When mysterious monoliths began appearing and disappearing around the world in November, it seemed a puzzle straight out of ”The X-Files.”
And lucky for fans of the hit sci-fi show, David Duchovny knows exactly how Fox Mulder would have handled the curious case.
“He would have figured out that it was the government, and it was real, it had special powers, and Scully would have had to get a piece of it and see that it was made from fibers that weren’t from this Earth, and all this stuff,” said the actor, who is gearing up to release his fourth novel, “Truly Like Lightning,” on Tuesday. “We could have had fun with it.”
Of course, Duchovny has his own thoughts.
“My feeling was, I wonder what practical joker put them out there,” he said.
Though there are no aliens in Duchovny’s latest novel, the actor said he got the idea for “Truly Like Lightning” when he was writing an “X-Files” script 20 years ago. He was inspired by the real-life crime case of Mark Hofmann, who was convicted of forging documents and claiming they were from Mormonism founder Joseph Smith.
“He said that, when he forged in the hand of Joseph Smith, he didn’t feel they were forgeries because he actually became Joseph Smith,” Duchovny said. ”As an actor, I thought, ‘Well, that’s very interesting’ because you hear actors talk like that. Like, ‘I became this guy’ or ‘I became that guy.’”
The case stuck with the Golden Globe winner long after his ”X-Files” days and planted the seed that would grow into ”Truly Like Lightning.”
The book follows Bronson Powers, a former Hollywood stuntman and converted Mormon living with his three wives and several children in the California desert. When a young developer stumbles on his property, Powers is manipulated into sending three of his adolescent kids – all of whom have been raised in isolation – to public school for a year.
Though polygamy has been renounced by the Church of Jesus Christ of Latter-day Saints, Duchovny said he used the taboo practice as a driver of his story.
“On the one hand, it’s almost like a biblical kind of a Greek tragedy,” Duchovny said. “But on the other hand, it’s also like a fish-out-of-water comedy in the middle of it, where you have these three children. They have a great education, a book education, out there in the desert, but they have no cultural education.”
As the kids encounter the outside world for the first time, Powers sees the devout life he’s built for his family begin to crumble. Despite living in modern times, his strict adherence to religious law ultimately puts him in a heartbreaking dilemma.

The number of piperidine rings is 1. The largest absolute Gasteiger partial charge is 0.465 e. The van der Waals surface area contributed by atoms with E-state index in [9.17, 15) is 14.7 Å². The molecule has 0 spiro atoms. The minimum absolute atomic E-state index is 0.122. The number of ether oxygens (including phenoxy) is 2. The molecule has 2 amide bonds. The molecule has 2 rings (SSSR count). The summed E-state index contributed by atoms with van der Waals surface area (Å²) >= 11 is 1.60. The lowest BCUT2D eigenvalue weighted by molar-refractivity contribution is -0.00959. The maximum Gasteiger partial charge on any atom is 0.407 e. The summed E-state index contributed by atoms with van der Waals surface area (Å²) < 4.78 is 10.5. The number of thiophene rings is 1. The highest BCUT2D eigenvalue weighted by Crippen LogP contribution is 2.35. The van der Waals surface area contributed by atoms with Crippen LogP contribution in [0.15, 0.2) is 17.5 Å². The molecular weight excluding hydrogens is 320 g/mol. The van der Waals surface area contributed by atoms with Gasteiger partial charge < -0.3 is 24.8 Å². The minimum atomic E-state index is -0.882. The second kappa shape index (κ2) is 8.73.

“Bronson Powers is a theocrat,” Duchovny said. “Bronson doesn’t believe in that kind of cultural change of the law. He believes the law is the law. It’s laid down a long time ago, and he’s gonna live it.”
It’s a conflict Duchovny said resonates in a world where people can’t seem to agree on right and wrong.
“In this country, you have a lot of that going on right now,” he said. “You have people that, on the one hand, are trying to will a cultural change, and there are people on the other side who are trying to maintain a kind of stasis of culture. And rather than arguing about culture, they are arguing about the law, and they are arguing about who really has access to God’s will and God’s mind and God’s law. And I don’t think either side does. That’s not the point. That’s the tragedy of it for me.”
While “Truly Like Lightning” speaks to big themes in a polarized world, it is also personal for Duchovny, who admits he has similar paternal worries as his complicated protagonist. Duchovny shares a 21-year-old daughter and an 18-year-old son with his ex-wife, actress Téa Leoni.
“Every parent has that sense of, ‘Did I do too much? Did I do enough? What did I do wrong? Did I protect them like they needed to be protected? Did I protect them too much?’” Duchovny said. “That’s the hidden kind of dialogue that I was having with myself.”
Another theme of the book is the desire to leave society — something Duchovny said he and many others know all too well while living through the coronavirus pandemic.
“The desire and the move that Bronson makes to take his family away... is something that so many people have felt in the last year,” he said. ”Like, how do I get away from this contagious world? How do I protect my children? How do I protect myself? How do I not become infected by not only the virus, but in Bronson’s case, the ideas, the way of thinking that has kind of led us to this place?”
Though these concerns feel especially pertinent now, Duchovny said they’ve rung true for all time.
“I think it’s actually about timeless truths,” he said. “That’s really what the book is concerned with. It’s not concerned with political parties or impeachment or things that are happening today or even yesterday. It’s concerned with truths that remain the same throughout time and people.”
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